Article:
Monday, September 5, 2011

Afternoon Delight

Ah, the famed bucket showers. On the way to our training sites, a volunteer beside me on the bus made a joke: A pessimist looks at a glass half-empty, an optimist looks at it half-full; a Peace Corps volunteer sees it and says “I can take a bath with that!”
We all laughed but I didn’t realize how true that would be. Other volunteers have had their breakdowns during training over the stress.  I half-jokingly told Allison “the only time I’ve cried in training is when I have to take a shower”. It’s not entirely true, generally I just curse and pray alternately.
I get a kick out of the fact that I am essentially showering in my closet. It’s a small separate room with concrete walls with a shower nozzle and knob. My showers hang on a rank on one wall and my bag of dirty clothes hangs on another. My suitcases use to take up the rest of the space but I moved them to the room with the toilet (there’s no light in either and no water to use the toilet).
So basically here’s the process. I go outside and find a useable bucket (basically those 10 gallon buckets you can buy paint or plaster in). I walked to the big blank tanque and fill it with water then lug it to the house and into my closet/shower. Then I use a smaller bucket to scoop the water out and dump over my head. Yeah, it’s pretty complicated. Going on a suggestion from another trainee, I lean forward and dump the water on my head first. Apparently, it helps your body acclimate to the temperature change faster. And I think every PCV agrees that the moment when the cold water first touches your back is the worst part of the whole activity.  Anyway, Nicaraguans shower at least once a day, but I’ve always been sensitive to temperature and honestly; this is torture. I’m working on it.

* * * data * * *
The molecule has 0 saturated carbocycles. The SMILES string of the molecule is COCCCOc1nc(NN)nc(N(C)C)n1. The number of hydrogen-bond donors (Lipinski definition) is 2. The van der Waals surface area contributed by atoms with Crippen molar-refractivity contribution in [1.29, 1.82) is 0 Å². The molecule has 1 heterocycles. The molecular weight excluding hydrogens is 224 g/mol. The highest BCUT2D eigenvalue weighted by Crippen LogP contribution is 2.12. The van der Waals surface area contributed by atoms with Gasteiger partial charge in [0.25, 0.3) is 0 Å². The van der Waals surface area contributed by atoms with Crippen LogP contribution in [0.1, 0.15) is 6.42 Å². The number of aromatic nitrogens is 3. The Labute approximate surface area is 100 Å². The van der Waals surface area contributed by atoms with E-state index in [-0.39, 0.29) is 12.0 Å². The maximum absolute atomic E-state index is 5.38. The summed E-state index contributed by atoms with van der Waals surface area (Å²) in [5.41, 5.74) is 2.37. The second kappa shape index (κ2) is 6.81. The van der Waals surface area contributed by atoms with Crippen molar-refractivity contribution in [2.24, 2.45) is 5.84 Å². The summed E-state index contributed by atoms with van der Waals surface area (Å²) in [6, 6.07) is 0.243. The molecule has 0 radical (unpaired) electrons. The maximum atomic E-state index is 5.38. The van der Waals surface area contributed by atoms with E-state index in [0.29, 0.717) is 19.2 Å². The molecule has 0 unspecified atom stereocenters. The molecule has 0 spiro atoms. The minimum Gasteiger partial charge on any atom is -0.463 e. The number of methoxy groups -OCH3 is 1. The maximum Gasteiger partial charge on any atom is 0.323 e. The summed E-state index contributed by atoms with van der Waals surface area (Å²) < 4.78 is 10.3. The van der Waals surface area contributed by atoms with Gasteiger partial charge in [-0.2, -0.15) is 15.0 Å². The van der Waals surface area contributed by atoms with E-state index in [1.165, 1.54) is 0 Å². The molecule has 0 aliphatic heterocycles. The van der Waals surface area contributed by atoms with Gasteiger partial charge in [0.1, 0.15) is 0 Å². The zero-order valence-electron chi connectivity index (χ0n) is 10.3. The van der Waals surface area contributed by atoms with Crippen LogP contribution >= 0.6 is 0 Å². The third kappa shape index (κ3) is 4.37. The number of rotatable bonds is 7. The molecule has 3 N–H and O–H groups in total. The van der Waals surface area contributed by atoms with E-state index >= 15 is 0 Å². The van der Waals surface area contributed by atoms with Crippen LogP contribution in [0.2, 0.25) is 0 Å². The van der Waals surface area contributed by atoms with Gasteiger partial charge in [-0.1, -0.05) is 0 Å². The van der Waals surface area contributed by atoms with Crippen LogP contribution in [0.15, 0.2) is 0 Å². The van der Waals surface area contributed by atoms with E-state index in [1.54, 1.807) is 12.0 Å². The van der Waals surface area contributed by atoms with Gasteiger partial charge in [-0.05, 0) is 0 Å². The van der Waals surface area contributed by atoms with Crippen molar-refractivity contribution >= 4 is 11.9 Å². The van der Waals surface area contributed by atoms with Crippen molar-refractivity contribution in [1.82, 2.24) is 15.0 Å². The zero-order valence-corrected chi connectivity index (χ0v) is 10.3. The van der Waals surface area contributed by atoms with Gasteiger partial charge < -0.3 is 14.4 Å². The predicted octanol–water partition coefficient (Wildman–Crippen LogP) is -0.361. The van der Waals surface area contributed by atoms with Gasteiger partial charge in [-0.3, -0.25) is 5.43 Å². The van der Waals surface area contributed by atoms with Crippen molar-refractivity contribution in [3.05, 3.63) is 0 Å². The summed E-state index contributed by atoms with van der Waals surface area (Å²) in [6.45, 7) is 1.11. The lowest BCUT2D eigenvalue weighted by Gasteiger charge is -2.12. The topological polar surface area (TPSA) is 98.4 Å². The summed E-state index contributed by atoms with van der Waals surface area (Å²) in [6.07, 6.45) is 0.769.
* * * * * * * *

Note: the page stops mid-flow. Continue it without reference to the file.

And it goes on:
Ok, so here’s an extra credit activity:
Next time you go to take a shower, take a container (bucket, tupperware, pot) and fill it with cold water from the tap. Then get in the shower and take a cup or bowl from the kitchen to use to dump the water on you. Keep emptying the cup over your head until the bucket/pot is empty… or until you cry uncle.
Really it’s not that bad, and it’ll be over before you know. And after you finish, you can turn on the clean, hot running water that’s available every day from your shower. And don’t forget to say a quick prayer of thanks to G-d.
Reading about my Peace Corps adventure is one thing, but doing this activity will be like you’re really here. Any time you meet a returned volunteer, or someone from an undeveloped country, you could commiserate and say in all honesty “I know exactly how it is”.
So you have the instructions, go forth fearless readers and take that first cold step into a brave new world. You might lose a few degrees of body temperature but you’ll gain priceless knowledge of the Peace Corps experience.
Oh, and if you actually do this please leave me a comment telling me how it was :)

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